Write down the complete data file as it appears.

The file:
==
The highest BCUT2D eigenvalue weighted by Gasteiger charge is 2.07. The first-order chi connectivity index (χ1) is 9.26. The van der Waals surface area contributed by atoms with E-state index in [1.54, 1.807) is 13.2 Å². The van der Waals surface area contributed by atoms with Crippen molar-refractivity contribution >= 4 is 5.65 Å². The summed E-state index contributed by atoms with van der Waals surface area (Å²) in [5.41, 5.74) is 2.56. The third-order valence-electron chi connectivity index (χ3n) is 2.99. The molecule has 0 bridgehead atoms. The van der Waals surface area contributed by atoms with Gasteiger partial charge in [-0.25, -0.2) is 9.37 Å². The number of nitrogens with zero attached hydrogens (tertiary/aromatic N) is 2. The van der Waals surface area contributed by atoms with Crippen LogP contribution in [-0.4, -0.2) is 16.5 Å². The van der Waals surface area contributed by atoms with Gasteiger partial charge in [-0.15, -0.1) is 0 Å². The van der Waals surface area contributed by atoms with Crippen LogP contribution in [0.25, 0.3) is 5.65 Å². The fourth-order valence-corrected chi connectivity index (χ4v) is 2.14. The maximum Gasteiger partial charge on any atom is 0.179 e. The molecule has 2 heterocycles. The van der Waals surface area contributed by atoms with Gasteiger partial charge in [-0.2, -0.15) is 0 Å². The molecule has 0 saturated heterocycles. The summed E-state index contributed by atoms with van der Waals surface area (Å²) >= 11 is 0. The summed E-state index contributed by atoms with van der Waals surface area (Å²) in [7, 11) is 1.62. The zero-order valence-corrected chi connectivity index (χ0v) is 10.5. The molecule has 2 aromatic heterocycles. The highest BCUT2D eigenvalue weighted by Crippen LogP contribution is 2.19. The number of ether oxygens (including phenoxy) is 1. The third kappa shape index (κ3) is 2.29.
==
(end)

The highest BCUT2D eigenvalue weighted by Gasteiger charge is 2.07. The first-order chi connectivity index (χ1) is 9.26. The van der Waals surface area contributed by atoms with E-state index in [1.54, 1.807) is 13.2 Å². The van der Waals surface area contributed by atoms with Crippen molar-refractivity contribution >= 4 is 5.65 Å². The summed E-state index contributed by atoms with van der Waals surface area (Å²) in [5.41, 5.74) is 2.56. The third-order valence-electron chi connectivity index (χ3n) is 2.99. The molecule has 0 bridgehead atoms. The van der Waals surface area contributed by atoms with Gasteiger partial charge in [-0.25, -0.2) is 9.37 Å². The number of nitrogens with zero attached hydrogens (tertiary/aromatic N) is 2. The van der Waals surface area contributed by atoms with Crippen LogP contribution in [-0.4, -0.2) is 16.5 Å². The van der Waals surface area contributed by atoms with Gasteiger partial charge in [-0.15, -0.1) is 0 Å². The van der Waals surface area contributed by atoms with Crippen LogP contribution in [0.25, 0.3) is 5.65 Å². The fourth-order valence-corrected chi connectivity index (χ4v) is 2.14. The maximum Gasteiger partial charge on any atom is 0.179 e. The molecule has 2 heterocycles. The van der Waals surface area contributed by atoms with Gasteiger partial charge in [-0.2, -0.15) is 0 Å². The molecule has 0 saturated heterocycles. The summed E-state index contributed by atoms with van der Waals surface area (Å²) >= 11 is 0. The summed E-state index contributed by atoms with van der Waals surface area (Å²) in [7, 11) is 1.62. The zero-order valence-corrected chi connectivity index (χ0v) is 10.5. The molecule has 2 aromatic heterocycles. The highest BCUT2D eigenvalue weighted by Crippen LogP contribution is 2.19. The number of ether oxygens (including phenoxy) is 1. The third kappa shape index (κ3) is 2.29.